Robert Johnson recorded only 29 songs on a total of 41 tracks in two recording sessions in San Antonio, Texas in November 1936 and Dallas, Texas in June 1937. Most of the songs were recorded twice. Notable among these tracks were "Sweet Home Chicago", "Crossroads Blues", "Terraplane Blues" and "Preaching the Blues", all frequently remade and imitated by other artists.
He died on August 16th, 1938 in Greenwood, Mississippi after falling ill three days earlier, allegedly as a result of drinking poisoned whiskey. It is claimed that his killer was the husband of a woman with whom Robert Johnson was having an affair. No arrest was ever made, and his death certificate simply says "No doctor" under cause of death.
Although frequently cited as "the greatest blues singer of all time" and even the most important musician of the twentieth century, many listeners are disappointed by their first encounter with his work, simply because of its age and unfamiliarity. Exaggerated claims are sometimes made for Johnson's originality: he certainly did not invent the blues, which had existed on record for over fifteen years before he recorded. Johnson's importance lies in his recasting of earlier traditions into something new and better. His primary influence was Son House, who more than anyone else can claim to have invented the Delta blues, with his rough voice and searing slide guitar riffs. But Johnson added to this the keening whimsy of Skip James, and the jazzy inventiveness of Lonnie Johnson; indeed, a couple of his songs are nothing other than imitations of his famous namesake. Johnson had also listened to Leroy Carr, at that time probably the most popular blues singer, although hardly ever played today, as well as the more obscure Peetie Wheatstraw.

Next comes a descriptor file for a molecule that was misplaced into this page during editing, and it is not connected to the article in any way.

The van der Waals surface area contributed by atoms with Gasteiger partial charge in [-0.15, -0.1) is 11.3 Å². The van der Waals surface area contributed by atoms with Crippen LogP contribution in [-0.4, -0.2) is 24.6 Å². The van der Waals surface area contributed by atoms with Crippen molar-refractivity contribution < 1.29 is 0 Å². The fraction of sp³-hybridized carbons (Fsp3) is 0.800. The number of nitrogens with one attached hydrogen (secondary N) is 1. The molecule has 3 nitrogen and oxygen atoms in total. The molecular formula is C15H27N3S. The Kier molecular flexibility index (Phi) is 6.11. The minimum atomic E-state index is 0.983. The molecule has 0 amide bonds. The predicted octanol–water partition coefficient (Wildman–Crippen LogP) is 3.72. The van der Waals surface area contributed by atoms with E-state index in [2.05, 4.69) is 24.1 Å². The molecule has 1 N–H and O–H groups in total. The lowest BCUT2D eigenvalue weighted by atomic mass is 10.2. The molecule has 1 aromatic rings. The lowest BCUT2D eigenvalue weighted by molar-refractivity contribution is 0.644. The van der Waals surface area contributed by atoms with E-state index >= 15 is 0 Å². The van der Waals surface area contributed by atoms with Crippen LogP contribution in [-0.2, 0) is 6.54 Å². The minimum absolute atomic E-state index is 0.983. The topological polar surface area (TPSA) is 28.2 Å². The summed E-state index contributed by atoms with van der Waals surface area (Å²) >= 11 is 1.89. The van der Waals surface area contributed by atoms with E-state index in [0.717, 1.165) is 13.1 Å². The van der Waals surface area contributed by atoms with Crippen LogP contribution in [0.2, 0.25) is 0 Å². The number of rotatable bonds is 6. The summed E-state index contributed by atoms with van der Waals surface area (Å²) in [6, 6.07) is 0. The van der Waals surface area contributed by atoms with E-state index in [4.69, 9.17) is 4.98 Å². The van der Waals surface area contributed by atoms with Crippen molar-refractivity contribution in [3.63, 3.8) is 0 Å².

What Johnson did with these and other diverse influences was create a new sound that was at once immediate and artful. His use of the bass strings to create a steady, rolling rhythm can be heard on songs like "Sweet Home Chicago", while his penchant for strange snatches of melodic invention on the upper strings, mingling with a quite different vocal line, appears on "Walking Blues". Johnson played with the young Howlin' Wolf and Sonny Boy Williamson II (who claimed to be present at the fateful night when Johnson was poisoned, and even warned him against taking an open bottle of whiskey!). He also acted as mentor to Elmore James, and inspired the young Muddy Waters to take up the blues. All of these musicians and others who created the Chicago style of electric blues in the 1950s were, essentially, playing the music of Robert Johnson, plugged in. There is thus a direct line of influence from the early blues to post-war blues to early rock and roll and later rock music, and Robert Johnson is the pivot around which it all turns.
Years after his death, his fan club grew to include rock stars such as Keith Richards of the Rolling Stones as well as Eric Clapton. A recurring legend says that Johnson sold his soul to the Devil in exchange for prowess in playing the guitar. The legend was told mainly by Son House, but finds no corroboration in any of Johnson's work - despite titles like "Me and the Devil Blues" and "Hellhound on my Trail". His contemporary Tommy Johnson, by contrast, actually claimed to have sold his soul to the Devil.